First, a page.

The Major League Baseball Players Association said in a statement late Tuesday that it had fully cooperated with the league on Houston Astros' sign theft on signs, after Commissioner Rob Manfred said MLB and the union had an agreement about player immunity to avoid a standoff.
“Any suggestion that the association did not cooperate with the Commissioner's investigation, hindered the investigation or otherwise took positions that led to a standoff is completely wrong.
"We acted to protect the rights of our members as well as our legal obligation."
Earlier in the day, Commissioner Rob Manfred had told reporters in Scottsdale, Arizona, the process the league had followed in the investigation. Manfred said he originally told the Players Association that the league would not rule out disciplining players, but said he had received a recoil from the union.
"The union told us that this would be a problem," Manfred told reporters on Tuesday. “We went back and suggested that they give them a first list of people – players – to whom we would grant immunity to preserve our ability to discipline other players. And the union came back and said the players would only cooperate if there was full immunity. Since we were in a stalemate, we knew we needed game toys and agreed to this immunity agreement. "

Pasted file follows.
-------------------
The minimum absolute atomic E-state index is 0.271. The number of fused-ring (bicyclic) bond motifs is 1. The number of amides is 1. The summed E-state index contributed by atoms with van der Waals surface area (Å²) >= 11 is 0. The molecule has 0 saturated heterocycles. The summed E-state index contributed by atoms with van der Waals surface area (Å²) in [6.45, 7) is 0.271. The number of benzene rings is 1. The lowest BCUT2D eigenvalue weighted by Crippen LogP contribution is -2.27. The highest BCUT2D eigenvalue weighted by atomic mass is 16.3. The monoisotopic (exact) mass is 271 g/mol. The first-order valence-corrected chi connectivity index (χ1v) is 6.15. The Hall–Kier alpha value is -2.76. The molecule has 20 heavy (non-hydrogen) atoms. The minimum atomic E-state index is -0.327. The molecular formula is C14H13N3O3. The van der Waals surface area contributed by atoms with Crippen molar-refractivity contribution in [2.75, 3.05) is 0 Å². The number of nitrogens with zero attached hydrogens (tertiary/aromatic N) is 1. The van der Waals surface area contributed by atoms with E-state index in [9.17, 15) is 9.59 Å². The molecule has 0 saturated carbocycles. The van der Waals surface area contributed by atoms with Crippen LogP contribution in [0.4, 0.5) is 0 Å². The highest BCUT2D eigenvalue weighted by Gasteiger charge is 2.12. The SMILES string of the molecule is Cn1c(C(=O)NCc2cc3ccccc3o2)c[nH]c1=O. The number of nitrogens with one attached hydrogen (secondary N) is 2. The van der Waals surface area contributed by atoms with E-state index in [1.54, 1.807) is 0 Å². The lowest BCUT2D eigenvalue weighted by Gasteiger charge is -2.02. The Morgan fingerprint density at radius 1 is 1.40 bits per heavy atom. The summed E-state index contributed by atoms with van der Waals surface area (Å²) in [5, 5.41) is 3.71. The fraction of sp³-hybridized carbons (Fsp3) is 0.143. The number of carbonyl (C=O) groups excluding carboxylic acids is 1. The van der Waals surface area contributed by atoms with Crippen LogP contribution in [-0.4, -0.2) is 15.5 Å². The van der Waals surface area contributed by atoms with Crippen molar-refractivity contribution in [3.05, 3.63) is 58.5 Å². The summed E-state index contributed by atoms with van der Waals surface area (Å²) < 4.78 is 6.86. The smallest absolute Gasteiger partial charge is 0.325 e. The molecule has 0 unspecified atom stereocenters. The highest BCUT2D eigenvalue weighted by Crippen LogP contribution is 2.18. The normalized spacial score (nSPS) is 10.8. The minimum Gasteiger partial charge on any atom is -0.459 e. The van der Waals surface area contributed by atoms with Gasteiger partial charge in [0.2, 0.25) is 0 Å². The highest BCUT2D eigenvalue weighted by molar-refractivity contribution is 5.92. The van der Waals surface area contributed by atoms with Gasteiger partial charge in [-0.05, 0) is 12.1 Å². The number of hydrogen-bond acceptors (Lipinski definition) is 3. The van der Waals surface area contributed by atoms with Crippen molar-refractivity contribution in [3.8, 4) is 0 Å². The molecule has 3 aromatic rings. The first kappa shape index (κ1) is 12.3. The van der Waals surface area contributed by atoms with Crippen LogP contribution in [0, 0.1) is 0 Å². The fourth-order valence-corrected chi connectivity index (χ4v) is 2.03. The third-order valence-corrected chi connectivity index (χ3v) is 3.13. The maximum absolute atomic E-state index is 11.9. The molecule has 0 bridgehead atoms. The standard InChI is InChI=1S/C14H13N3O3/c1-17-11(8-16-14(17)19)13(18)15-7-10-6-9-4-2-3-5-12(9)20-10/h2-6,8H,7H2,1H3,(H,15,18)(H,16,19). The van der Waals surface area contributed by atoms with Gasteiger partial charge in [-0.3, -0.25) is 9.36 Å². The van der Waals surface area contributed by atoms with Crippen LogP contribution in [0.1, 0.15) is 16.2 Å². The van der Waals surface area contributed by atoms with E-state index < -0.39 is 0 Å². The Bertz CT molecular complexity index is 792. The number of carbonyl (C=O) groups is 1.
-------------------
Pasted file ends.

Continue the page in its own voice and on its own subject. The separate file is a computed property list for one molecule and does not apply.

Manfred also said that if the league had not reached an agreement with the union, the league would not have gotten this far in its investigation.
"Let me be clear – we would not have gotten there where we understood the facts, learned the facts, and disclosed the facts if we had not reached that agreement," he said. "So I'm not critical of anyone. However, the fact is that the union wanted an immunity agreement to protect its members. And that's how we got there."
This is a problem that could potentially split union members as many players and stars like Mike Trout and Aaron Judge have fooled the Astros for fraud.
"This is a crucial time for our game and these are extremely important issues," the union said. “How the parties will deal with it over the next few weeks will have a major impact on how our game will look in the coming decades. The opportunity now is to take a new path forward. "
Previously, the commissioner had to apologize for calling the World Series Trophy a “piece of metal”.
“To make a rhetorical point clear, I disrespectfully referred to the World Series Trophy. … It was a mistake to say what I said, ”said Manfred.